Integrating new models into the industrial decision-making process
Ultimately, these new models must be integrated into the industrial workflow to enable the testing of compounds at scale. As noted above, the critical prerequisite is that high-quality data are produced and that decisions can be taken. These systems generate value when they enable decision-making.
Despite these challenges, important gains continue to be achieved in the development of new models. Exploring and evaluating novel experimental toxicity testing approaches cannot be done alone, it requires collaboration among multiple industries and academia.
My company recently announced the formation of a pre-competitive consortium that brings together pharmaceutical company representatives invested in the development of cross-species drug testing and validation strategies for rapid, reliable DILI testing and prediction. The consortium will evaluate methods for recapitulating DILI-specific effects observed in animal models and patients using in vitro human and animal liver spheroid models and a comprehensive DILI compound library.
Participating members from the pharmaceutical industry will provide DILI compounds for 3D in vitro mechanistic investigations conducted by InSphero. These compounds are from failed or halted drug programs with well-documented preclinical DILI-specific in vivo profiles in commonly used regulatory animal models. The chemical structure of all test compounds along with their therapeutic targets will be blinded and omitted from any consortium publications. We’ll employ a cross-species DILI validation strategy to compare the documented in vivo response to the in vitro response in 3D liver microtissues derived from the corresponding preclinical animal models. Each type of drug-induced liver pathology will be investigated in vitro by the specific underlying DILI mechanism or biomarker. The validation criterion will be recapitulation of the documented in vivo DILI effect by mechanism in the relevant in vitro liver microtissue.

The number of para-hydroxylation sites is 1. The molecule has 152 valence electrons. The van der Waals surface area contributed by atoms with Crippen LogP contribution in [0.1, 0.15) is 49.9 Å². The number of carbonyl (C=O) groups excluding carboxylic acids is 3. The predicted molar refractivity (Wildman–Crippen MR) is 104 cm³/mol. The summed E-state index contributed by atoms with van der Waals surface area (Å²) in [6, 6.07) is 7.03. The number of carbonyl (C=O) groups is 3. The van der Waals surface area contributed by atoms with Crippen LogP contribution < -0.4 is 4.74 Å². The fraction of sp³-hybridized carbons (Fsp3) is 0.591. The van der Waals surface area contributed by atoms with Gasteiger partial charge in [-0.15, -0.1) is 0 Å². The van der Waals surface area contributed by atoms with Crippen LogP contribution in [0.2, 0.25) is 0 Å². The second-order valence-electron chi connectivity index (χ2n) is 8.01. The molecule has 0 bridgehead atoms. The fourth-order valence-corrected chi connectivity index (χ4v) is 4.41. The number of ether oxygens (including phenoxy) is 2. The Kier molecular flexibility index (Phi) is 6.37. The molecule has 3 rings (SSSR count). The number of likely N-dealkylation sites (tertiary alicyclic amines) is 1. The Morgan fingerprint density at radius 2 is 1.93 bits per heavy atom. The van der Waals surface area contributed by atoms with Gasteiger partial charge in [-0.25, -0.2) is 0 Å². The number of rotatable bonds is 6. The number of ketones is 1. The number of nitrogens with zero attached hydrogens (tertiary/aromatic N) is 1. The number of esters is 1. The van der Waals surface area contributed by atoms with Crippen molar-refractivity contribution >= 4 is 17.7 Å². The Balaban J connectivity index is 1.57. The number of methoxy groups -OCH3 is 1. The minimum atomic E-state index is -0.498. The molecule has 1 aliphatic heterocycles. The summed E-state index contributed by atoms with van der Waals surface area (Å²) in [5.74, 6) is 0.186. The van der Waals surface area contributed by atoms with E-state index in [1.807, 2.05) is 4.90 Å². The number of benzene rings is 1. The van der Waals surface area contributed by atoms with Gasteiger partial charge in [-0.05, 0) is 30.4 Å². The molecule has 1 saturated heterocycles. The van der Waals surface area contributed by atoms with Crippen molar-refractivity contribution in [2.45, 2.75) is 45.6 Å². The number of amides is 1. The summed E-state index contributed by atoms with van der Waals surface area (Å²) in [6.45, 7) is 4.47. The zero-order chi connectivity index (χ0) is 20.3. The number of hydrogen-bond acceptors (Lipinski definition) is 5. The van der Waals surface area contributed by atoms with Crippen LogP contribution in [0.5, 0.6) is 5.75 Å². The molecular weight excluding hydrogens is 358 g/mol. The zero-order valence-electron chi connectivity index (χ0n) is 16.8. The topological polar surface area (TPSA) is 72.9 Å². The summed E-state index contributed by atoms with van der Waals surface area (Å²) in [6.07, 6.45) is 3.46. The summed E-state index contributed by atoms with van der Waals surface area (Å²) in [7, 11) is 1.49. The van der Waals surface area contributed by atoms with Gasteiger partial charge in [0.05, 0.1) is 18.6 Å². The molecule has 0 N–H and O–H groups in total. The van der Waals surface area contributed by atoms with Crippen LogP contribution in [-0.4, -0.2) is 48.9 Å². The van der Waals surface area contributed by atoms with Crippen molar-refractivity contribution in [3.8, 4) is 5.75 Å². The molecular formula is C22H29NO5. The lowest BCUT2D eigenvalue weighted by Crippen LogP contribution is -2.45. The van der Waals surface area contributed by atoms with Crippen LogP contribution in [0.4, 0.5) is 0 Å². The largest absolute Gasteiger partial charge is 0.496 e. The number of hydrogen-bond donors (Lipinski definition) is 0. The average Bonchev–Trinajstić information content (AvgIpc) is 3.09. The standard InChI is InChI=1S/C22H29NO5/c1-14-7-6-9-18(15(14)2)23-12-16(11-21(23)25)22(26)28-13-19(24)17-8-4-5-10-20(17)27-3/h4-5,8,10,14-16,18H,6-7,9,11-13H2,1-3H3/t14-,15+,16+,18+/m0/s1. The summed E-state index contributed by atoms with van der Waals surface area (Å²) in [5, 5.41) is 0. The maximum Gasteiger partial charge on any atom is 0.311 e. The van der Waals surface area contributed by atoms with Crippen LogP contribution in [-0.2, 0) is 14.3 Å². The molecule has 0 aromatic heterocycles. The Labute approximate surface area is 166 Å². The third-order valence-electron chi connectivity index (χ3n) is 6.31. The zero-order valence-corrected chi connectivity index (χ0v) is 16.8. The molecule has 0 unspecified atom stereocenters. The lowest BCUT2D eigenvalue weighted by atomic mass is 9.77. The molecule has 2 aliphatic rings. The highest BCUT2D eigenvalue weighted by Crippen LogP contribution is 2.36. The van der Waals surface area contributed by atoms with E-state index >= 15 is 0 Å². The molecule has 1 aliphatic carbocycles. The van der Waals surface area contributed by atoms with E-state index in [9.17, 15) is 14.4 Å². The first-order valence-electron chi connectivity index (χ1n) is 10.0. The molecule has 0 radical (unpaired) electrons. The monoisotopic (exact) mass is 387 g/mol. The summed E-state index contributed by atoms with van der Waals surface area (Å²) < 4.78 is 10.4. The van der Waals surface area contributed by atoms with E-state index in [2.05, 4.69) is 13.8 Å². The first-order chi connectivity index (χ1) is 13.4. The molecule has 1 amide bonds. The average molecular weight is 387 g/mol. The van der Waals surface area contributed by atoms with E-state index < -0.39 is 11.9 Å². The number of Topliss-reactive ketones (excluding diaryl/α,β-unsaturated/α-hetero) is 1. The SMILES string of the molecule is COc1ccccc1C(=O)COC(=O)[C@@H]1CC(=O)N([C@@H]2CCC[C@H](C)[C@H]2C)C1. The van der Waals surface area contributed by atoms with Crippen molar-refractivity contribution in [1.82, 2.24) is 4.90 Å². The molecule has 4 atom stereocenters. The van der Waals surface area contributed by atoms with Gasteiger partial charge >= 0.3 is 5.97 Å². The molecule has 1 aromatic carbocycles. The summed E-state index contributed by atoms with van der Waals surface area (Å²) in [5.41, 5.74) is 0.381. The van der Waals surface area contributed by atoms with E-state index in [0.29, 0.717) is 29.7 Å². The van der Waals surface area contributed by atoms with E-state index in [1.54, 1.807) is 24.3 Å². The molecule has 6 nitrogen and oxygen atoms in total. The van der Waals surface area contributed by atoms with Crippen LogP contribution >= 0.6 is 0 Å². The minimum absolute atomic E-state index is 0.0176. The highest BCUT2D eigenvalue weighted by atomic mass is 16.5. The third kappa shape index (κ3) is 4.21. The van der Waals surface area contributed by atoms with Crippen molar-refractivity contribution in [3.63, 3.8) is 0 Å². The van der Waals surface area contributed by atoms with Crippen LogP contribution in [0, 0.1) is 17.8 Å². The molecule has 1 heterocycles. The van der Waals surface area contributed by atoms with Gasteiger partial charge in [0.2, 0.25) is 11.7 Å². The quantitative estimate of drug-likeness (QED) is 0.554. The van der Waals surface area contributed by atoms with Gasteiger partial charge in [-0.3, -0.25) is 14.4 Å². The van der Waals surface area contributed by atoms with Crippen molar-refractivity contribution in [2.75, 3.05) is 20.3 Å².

3D liver microtissues as a decision-enabling drug development tool
While there are certainly challenges to overcome, the future is bright. We can do many things today that we couldn't do ten years ago. There is a great deal of progress in the development of body-on-a-chip and microfluidics and PoC studies are showing how we can bring different organ systems together enable them to interact in a microfluidic, physiological way. The new technologies we have at hand will undoubtedly pave the way towards a more efficient and effective drug development process in which attrition rates start to show much needed improvement.
1. Alteri E, Guizzaro L. Be open about drug failures to speed up research. Nature 2018;563:317-319. doi: 10.1038/d41586-018-07352-7
2. Babai S, Auclert L, Le-Louet H. Safety data and withdrawn of hepatotoxic drugs. Therapie 2018;0(0):S0040-5957(18)30036-2. doi: 10.1016/j.therap.2018.02.004
About the author
Armin Wolf, PhD., is Chief Scientific Officer at InSphero.